LAPEER – Lapeer City Commissioner, Melissa Petrie, was sworn into office in the city chambers on Monday with four Lapeer-born generations of her family present, making her a second-generation Lapeer City Commissioner who brings her unique background of nearly 200 years of local family experience and knowledge to her post.
Petrie’s great-great-great grandfather, Martin Stiles, Jr., first came to Lapeer around 1825. His son, Martin O. Stiles, was born in Columbiaville in 1837 and died of typhoid fever in 1863 during the Civil War. He had two sons, Joel and Milo, who became orphans at 12 and 9 years old when their mother, Louisa, died after the war of tuberculosis.
Petrie has not found any record of what became of Joel, but Milo, her great grandfather, ran off to the Great Lakes and boarded a ship. When he was 32, he returned to Lapeer to start a family. He married Hariett Holman and had four sons. He opened Stiles Cafe in Columbiaville in 1898 and moved the cafe to downtown Lapeer on Nepessing St. in 1909.
Milo passed away in 1932 and handed the cafe down to Petrie’s grandfather, Ray Stiles. Stiles Cafe continued to operate under the Stiles name until 1962 and was a fixture in downtown Lapeer for over 50 years. Petrie’s mother, Barbara Stiles, began working in the cafe when she was old enough to carry a tray and spent most of her working life in the cafe. She is 95 years old today.
The building that housed Stiles Cafe, on the south side of Nepessing between Court St. and Saginaw St., burned down in 2021. Seeing the building burn down was especially hard on Petrie’s mother, who spent so much of her life in the building.
Petrie remembers her father, Douglas Henley, who owned Gage’s Department Store on Nepessing St., as a great man and a loving father. He passed away in 1975 when she was 13 of a heart attack while playing basketball downtown with his sons.
She saw it happen, and was obviously traumatized, but she says the experience became a strengthening aspect of her Christian faith, which has continued to strengthen throughout her life.
Petrie’s father, Henley, was himself a Lapeer City Commissioner when he died at just 46 years old.
“It was such a terrible, horrible loss, losing my father,” Petrie said, “he was such a loving man. But God used the experience of my father’s death, as he has used every other experience in my life, to draw me closer to Himself, and I was so lucky to have a loving earthly father who made it easier for me to embrace my heavenly Father.”
Petrie married Nathan Petrie, whose grandfather, Bill Kruth, owned Kruth’s Bakery in downtown Lapeer. “My parents were downtown merchants. My husband’s grandparents were downtown merchants,” Petrie said, “So much of my heart and family history is on Nepessing Street.”
Many people think of their family and the place they live as two separate entities. Not so with Petrie. “I love Lapeer. My family history is Lapeer history,” she said. Lapeer has always been somewhat of a bedroom community [a residential suburb of commuters] where people who worked in Flint or Detroit would live to raise their families, but my family were Lapeer merchants. To my family, Lapeer wasn’t just a bedroom, but was a place to live. It was where we worked, where we built our whole lives.”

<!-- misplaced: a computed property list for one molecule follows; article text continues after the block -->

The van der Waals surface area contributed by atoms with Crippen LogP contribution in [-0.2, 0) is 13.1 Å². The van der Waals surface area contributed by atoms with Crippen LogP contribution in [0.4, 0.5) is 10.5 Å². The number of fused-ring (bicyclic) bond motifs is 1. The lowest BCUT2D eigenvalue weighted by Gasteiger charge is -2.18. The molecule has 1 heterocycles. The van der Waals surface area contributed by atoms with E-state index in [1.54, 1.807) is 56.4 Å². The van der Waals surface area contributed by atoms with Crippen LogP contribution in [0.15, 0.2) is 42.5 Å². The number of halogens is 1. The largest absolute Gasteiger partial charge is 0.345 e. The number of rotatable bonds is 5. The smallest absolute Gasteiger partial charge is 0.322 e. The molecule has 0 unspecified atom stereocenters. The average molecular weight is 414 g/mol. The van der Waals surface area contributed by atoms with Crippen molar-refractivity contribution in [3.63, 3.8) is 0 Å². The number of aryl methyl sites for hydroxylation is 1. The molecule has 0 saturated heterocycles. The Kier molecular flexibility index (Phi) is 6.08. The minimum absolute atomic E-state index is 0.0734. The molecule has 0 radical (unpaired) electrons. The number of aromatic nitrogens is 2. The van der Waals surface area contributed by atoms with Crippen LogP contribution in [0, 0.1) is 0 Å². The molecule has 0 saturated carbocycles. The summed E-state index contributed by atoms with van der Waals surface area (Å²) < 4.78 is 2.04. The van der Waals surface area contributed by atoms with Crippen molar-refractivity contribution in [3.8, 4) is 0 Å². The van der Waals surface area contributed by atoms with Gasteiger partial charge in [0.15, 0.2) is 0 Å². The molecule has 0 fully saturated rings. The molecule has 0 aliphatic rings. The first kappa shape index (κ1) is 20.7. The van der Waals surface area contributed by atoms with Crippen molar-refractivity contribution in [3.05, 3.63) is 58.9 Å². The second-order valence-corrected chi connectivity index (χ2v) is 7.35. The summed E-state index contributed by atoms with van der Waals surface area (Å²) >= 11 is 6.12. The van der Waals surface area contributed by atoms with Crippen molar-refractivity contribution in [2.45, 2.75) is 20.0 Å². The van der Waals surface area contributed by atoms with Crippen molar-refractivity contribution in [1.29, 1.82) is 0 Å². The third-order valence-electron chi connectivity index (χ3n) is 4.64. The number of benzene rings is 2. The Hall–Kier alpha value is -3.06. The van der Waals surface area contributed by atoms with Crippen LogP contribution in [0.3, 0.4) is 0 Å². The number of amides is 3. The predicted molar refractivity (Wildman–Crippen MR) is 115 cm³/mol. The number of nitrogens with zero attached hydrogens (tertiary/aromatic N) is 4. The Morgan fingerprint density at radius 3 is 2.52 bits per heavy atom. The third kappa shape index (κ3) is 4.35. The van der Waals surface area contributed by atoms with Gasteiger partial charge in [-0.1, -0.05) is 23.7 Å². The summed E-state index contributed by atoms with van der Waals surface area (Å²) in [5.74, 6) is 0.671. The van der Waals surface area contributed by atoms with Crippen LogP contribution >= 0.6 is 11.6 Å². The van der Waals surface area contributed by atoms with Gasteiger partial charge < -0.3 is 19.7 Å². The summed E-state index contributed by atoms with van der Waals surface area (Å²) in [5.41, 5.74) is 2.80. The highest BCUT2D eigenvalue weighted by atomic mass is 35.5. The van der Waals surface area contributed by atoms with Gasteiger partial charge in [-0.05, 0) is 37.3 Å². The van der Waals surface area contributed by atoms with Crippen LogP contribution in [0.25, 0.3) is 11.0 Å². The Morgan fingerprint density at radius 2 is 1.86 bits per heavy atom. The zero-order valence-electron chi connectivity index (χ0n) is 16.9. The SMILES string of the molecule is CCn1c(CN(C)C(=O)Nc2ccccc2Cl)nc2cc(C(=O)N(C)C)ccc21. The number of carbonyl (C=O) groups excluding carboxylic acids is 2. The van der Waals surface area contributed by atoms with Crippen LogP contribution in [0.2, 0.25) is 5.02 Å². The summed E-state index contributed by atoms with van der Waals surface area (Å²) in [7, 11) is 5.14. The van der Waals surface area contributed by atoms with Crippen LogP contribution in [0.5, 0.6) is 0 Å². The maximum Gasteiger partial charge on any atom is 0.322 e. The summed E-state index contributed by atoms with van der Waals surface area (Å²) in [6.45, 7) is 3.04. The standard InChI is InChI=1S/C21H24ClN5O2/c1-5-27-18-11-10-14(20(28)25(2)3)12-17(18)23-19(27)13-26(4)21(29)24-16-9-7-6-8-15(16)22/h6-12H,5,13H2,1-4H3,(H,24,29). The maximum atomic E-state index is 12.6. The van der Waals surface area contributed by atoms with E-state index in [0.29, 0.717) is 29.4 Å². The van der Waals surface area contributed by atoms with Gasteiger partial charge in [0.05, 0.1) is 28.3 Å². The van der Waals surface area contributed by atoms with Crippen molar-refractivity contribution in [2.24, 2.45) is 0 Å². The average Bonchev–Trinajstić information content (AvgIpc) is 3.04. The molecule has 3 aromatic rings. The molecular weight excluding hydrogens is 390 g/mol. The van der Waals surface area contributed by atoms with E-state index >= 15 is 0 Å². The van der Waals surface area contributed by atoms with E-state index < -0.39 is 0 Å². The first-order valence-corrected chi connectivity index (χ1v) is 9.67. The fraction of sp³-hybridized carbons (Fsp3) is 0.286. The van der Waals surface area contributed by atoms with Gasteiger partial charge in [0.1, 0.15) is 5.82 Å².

Petrie said that her motivation to get involved in city politics came from Dan Ossentoski, a friend of hers who passed away shortly after starting his own campaign for re-election to City Commissioner in 2021. He died the day before the ballot info would be sent to Lansing, so his name was not printed on the ballot. Petrie decided to carry on Ossentoski’s legacy and his work in Lapeer by running for Commission herself.
She ran as a write-in candidate, in the end, she lost, but got about 350 votes, a significant accomplishment for a local write-in candidate. Since that election, she believed that God had put it on her heart to go to every meeting and get involved as a citizen in her city government. “Since then, God has led me to go to every meeting. I often have not wanted to, but I’ve just trusted God and gone. I have prayed at many of the meetings in public and I have done my best to witness and hold accountable our local officials,” said Petrie.
Petrie said her highest priorities are to “change the tone” in the city government. “Over the last two years of going to every meeting, I’ve seen a lot of discord. I’m hoping to bring cohesiveness and unity. I believe everyone is valuable. I want to see Lapeer be a safe place where everyone is proud to live in.
Petrie’s grandson is the seventh generation in her family to be born in Lapeer. When her daughter was pregnant with him, she told Petrie, “I think I’m going to name him Milo.” Petrie was excited, “you mean after my great grandfather?” But her daughter had forgotten that was her ancestor’s name.
“It never ceases to amaze me how God works in all things like that,” Petrie laughed.
Milo was there for his grandmother’s swearing in, a historic event in his family’s life and in the story of Lapeer.